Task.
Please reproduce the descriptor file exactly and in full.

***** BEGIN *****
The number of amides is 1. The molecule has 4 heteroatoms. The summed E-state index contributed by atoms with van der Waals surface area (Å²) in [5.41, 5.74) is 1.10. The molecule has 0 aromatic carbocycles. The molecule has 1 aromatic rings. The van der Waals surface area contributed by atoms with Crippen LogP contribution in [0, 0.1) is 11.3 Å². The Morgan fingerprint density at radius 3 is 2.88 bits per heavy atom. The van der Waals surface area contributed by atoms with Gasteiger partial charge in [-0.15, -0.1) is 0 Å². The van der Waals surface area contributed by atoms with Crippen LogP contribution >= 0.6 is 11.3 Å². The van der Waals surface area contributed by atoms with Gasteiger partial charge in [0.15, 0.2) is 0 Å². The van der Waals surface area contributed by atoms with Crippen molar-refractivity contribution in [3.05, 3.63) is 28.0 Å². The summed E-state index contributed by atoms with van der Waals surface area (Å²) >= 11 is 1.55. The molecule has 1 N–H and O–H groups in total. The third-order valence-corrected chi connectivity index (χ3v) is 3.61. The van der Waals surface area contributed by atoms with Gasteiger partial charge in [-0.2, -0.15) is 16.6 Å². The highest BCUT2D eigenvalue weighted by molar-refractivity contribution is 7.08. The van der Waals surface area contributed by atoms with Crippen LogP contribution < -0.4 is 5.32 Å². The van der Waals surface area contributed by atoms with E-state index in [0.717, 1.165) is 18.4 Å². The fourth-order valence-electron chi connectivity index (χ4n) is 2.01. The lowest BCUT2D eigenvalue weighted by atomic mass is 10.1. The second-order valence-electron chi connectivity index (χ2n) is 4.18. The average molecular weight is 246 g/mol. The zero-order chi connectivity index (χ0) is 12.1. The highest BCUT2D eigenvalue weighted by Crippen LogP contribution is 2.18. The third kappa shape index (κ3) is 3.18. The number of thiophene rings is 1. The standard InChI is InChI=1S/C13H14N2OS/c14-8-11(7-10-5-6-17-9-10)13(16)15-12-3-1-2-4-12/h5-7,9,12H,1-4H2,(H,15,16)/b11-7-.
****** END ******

The number of amides is 1. The molecule has 4 heteroatoms. The summed E-state index contributed by atoms with van der Waals surface area (Å²) in [5.41, 5.74) is 1.10. The molecule has 0 aromatic carbocycles. The molecule has 1 aromatic rings. The van der Waals surface area contributed by atoms with Crippen LogP contribution in [0, 0.1) is 11.3 Å². The Morgan fingerprint density at radius 3 is 2.88 bits per heavy atom. The van der Waals surface area contributed by atoms with Gasteiger partial charge in [-0.15, -0.1) is 0 Å². The van der Waals surface area contributed by atoms with Crippen LogP contribution >= 0.6 is 11.3 Å². The van der Waals surface area contributed by atoms with Gasteiger partial charge in [0.15, 0.2) is 0 Å². The van der Waals surface area contributed by atoms with Crippen molar-refractivity contribution in [3.05, 3.63) is 28.0 Å². The summed E-state index contributed by atoms with van der Waals surface area (Å²) >= 11 is 1.55. The molecule has 1 N–H and O–H groups in total. The third-order valence-corrected chi connectivity index (χ3v) is 3.61. The van der Waals surface area contributed by atoms with Gasteiger partial charge in [-0.2, -0.15) is 16.6 Å². The highest BCUT2D eigenvalue weighted by molar-refractivity contribution is 7.08. The van der Waals surface area contributed by atoms with Crippen LogP contribution < -0.4 is 5.32 Å². The van der Waals surface area contributed by atoms with E-state index in [0.717, 1.165) is 18.4 Å². The fourth-order valence-electron chi connectivity index (χ4n) is 2.01. The lowest BCUT2D eigenvalue weighted by atomic mass is 10.1. The second-order valence-electron chi connectivity index (χ2n) is 4.18. The average molecular weight is 246 g/mol. The zero-order chi connectivity index (χ0) is 12.1. The highest BCUT2D eigenvalue weighted by Crippen LogP contribution is 2.18. The third kappa shape index (κ3) is 3.18. The number of thiophene rings is 1. The standard InChI is InChI=1S/C13H14N2OS/c14-8-11(7-10-5-6-17-9-10)13(16)15-12-3-1-2-4-12/h5-7,9,12H,1-4H2,(H,15,16)/b11-7-.